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taking pics

Discussion in 'Talking Pictures' started by nps, Jan 14, 2013.

  1. nps

    nps Well-Known Member

    i know what cards it takes but im trying to find out which ones are best, sd sdhc flash card. ive seen a 16gb rated 10 for something like £9 if i remember right

    will the lens be ok without the cap being on in the bag? I dont want to be scratching it the thing has cost me enough lol

    ive seen this bag

    the daughter has been using the camera and from what i have noticed is her face is pushed right up against the camera, is there a longer eye cup (if thats what they are called) that can be fitted and are the infared remotes any good? they are on ebay for about a fiver

    sorry for all the questions if they seem stupid or repetitive i just want to makes sure i get everything right for when I go in june
  2. AlexMonro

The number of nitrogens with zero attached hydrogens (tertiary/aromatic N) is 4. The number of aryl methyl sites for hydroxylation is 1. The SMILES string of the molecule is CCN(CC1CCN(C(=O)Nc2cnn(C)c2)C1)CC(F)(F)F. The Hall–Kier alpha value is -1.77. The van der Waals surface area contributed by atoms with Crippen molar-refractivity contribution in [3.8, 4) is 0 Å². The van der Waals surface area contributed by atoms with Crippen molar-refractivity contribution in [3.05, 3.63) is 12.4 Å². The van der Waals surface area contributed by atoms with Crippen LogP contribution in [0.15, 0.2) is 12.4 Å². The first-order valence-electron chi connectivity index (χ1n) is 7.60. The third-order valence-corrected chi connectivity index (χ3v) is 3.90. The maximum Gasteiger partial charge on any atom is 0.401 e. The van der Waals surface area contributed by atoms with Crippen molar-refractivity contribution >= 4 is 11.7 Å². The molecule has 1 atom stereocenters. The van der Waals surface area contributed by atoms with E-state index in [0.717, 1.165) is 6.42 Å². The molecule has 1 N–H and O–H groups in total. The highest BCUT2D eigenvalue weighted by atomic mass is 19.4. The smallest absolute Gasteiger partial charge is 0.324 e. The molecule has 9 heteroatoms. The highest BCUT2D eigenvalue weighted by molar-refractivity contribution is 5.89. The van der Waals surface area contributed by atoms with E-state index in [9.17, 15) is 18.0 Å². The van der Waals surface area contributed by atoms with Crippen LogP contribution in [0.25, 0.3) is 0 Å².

AlexMonro Old Grand Part Deux

    Flash Card, or Flash Memory Card, is a generic term for all types of memory cards - there is a specific type called Compact Flash (CF), which is only used by a few high end models now. Your K30 can use SD, SDHC (an improved version of SD allowing bigger capacity and faster read/write speed) and possibly the latest revision, SDXC, allowing even more capacity and speed - check the manual.

    The original SD spec only allowed for capacity up to 2GB, which is rather small for todays raw files and video, and you'll probably only find them in clearance sales. Most memory cards these days are SDHC, which go up to 32GB. The come in various speed classes, C4, C6 and C10 - used to be the fastest, but there's now a higher speed standard called UHS1 - I don't think the K30 supports this, but check the manual. Some makes quote the reading and writing speeds in kB/s as well. There's not a lot of point in having a card with a write speed faster than the camera can write to it (unless you've got a fast card reader on your computer and want a fast read speed), so once again, check the manual. A class 10 will probably be OK, and they're fairly cheap now.